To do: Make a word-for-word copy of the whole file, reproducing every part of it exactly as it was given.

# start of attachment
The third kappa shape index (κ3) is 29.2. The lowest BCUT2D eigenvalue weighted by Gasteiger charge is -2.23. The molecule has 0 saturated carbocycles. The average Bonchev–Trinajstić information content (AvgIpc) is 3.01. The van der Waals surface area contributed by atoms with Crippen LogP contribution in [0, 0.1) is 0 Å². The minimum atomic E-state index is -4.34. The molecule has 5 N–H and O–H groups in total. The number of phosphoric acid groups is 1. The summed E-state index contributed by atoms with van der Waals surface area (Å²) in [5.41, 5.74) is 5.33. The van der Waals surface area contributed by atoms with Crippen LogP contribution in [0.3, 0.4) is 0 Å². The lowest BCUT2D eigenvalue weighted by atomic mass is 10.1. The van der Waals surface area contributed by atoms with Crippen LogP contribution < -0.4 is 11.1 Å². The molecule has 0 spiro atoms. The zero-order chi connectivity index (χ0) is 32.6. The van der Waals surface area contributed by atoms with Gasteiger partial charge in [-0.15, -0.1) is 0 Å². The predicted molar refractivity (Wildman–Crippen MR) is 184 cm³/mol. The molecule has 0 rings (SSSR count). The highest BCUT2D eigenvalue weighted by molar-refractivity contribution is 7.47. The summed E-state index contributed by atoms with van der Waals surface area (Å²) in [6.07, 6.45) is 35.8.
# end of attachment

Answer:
The third kappa shape index (κ3) is 29.2. The lowest BCUT2D eigenvalue weighted by Gasteiger charge is -2.23. The molecule has 0 saturated carbocycles. The average Bonchev–Trinajstić information content (AvgIpc) is 3.01. The van der Waals surface area contributed by atoms with Crippen LogP contribution in [0, 0.1) is 0 Å². The minimum atomic E-state index is -4.34. The molecule has 5 N–H and O–H groups in total. The number of phosphoric acid groups is 1. The summed E-state index contributed by atoms with van der Waals surface area (Å²) in [5.41, 5.74) is 5.33. The van der Waals surface area contributed by atoms with Crippen LogP contribution in [0.3, 0.4) is 0 Å². The lowest BCUT2D eigenvalue weighted by atomic mass is 10.1. The van der Waals surface area contributed by atoms with Crippen LogP contribution < -0.4 is 11.1 Å². The molecule has 0 spiro atoms. The zero-order chi connectivity index (χ0) is 32.6. The van der Waals surface area contributed by atoms with Gasteiger partial charge in [-0.15, -0.1) is 0 Å². The predicted molar refractivity (Wildman–Crippen MR) is 184 cm³/mol. The molecule has 0 rings (SSSR count). The highest BCUT2D eigenvalue weighted by molar-refractivity contribution is 7.47. The summed E-state index contributed by atoms with van der Waals surface area (Å²) in [6.07, 6.45) is 35.8.